Wells' Built Museum: Highlighting Orlando's African-American History
By Susan Clary
Some of istory’s most beloved black performers -- Count Basie, Cab Calloway, Billie Holiday, Ella Fitzgerald and Duke Ellington -- couldn’t sleep in the best hotels or eat at the best restaurants when they visited Orlando during the ugly era of segregation.
Instead, they made their way west of downtown to a neighborhood called Parramore. Dr. William Monroe Wells, one of Orlando’s first black doctors, opened the Wells’ Built Hotel in 1929 for them. Black celebrities flocked there and to the South Street Casino next door for lively music, dancing and comfort.
The hotel shuttered its doors long ago, a victim of urban renewal around 1970. What remains is a tribute to its history and heydays: the Wells’ Built Museum of African American History and Culture.
Since it opened in 2001, thousands of people have walked through its doors to see photographs, artwork, books, artifacts and mementos dedicated to black history in Orlando, throughout the state and nationally.
“We want to preserve our history to share with generations to come, so that they might understand,” said State Sen. Geraldine Thompson, D-Orlando. “We put it in a national context.”
Thompson is the founding president of the Association to Preserve African-American Society, History and Tradition Inc. (PAST), which operates the museum. The two-story Wells’ Built is at the corner of South Street and Division Avenue. Old-timers will tell you Division was so named because it separated the white and black communities.
In the mid 1990s, the city of Orlando wanted to raze the building, which had fallen into disrepair. The old hotel found a champion in then-State Rep. Alzo J. Reddick Sr., who grew up in Parramore and worked as a paperboy delivering newspapers to the hotel.
With the help of the Trust for Public Lands, Reddick, now a University of Central Florida professor and the founder/director of the Soldiers to Scholars program, advocated for nearly $1 million in appropriations to save and refurbish the building. The ground floor became 3,400 square feet of exhibit space and the second floor, an office. Remodeling took two years.
Among the celebrities who visited the hotel during its heyday were former U.S. Supreme Court Justice Thurgood Marshall, baseball great Roy Campanella and music legends B.B. King, Ella Fitzgerald and Ray Charles.
“I went to heroic efforts to prevent the Wells’ Built from being torn down because it was a big part of my life and the lives of others,” said Reddick, who considers saving the Wells’ Built his finest accomplishment as a legislator. “It’s a big part of black history.”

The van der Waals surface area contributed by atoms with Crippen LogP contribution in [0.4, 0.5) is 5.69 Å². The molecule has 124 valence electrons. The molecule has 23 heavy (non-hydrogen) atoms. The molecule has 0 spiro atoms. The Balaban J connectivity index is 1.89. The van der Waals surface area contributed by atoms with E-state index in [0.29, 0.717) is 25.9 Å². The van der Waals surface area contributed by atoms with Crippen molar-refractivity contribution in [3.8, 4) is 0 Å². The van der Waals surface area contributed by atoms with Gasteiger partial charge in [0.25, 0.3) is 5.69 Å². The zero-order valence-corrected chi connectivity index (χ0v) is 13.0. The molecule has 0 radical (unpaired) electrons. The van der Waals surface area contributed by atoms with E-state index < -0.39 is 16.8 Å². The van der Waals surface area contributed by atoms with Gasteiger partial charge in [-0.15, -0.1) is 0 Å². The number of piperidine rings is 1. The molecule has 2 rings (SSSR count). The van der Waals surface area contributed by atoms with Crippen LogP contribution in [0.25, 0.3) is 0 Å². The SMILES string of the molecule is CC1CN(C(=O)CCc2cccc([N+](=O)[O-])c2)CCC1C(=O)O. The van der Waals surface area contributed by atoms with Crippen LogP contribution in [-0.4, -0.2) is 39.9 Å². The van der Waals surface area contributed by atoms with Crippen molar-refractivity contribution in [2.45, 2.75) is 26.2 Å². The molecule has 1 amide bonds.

Dr. Wells, whose sister taught Reddick in the seventh grade, is credited with delivering 5,000 African-American babies before his retirement. In addition, he treated black adults suffering from influenza, pneumonia and other diseases. When he moved to Orlando in 1921, he chose to put his home in the Parramore community to help residents there.
Established in the 1880s, Parramore, located just west of Interstate 4, is currently the home to the Florida A&M University School of Law and the Federal Courthouse. On its edge sits the Amway Arena, home to the Orlando Magic basketball team, the Bob Carr Performing Arts Center and the Orlando Police Department. The Parramore Heritage Community includes a residential neighborhood, a soul food restaurant and shops, including a barbershop.
Once a thriving neighborhood, years of neglect, crime and homelessness resulted in the highest poverty levels in the city today. City leaders, business owners and local residents are working to improve the area through a project called LIFT Orlando.
It has been 85 years since Dr. Wells opened his hotel. Visitors to the Wells’ Built Museum can still see some of the original 1930s furniture and decorations from the 20 guest rooms. PAST took ownership of the building in 1997 and renovations began in 1998. The hotel is now on the list of U.S. Registered Historic Places.
“People come to see the Wells’ Built and to truly understand its historical significance,” said Thompson, whose senate office is in the building’s second floor. “Many of them have been moved.”
When you go...
What: The Wells' Built Museum of African American History & Culture
Where: 511 West South St., Orlando
When: Open 9 a.m. to 5 p.m. Monday through Friday and Saturday by appointment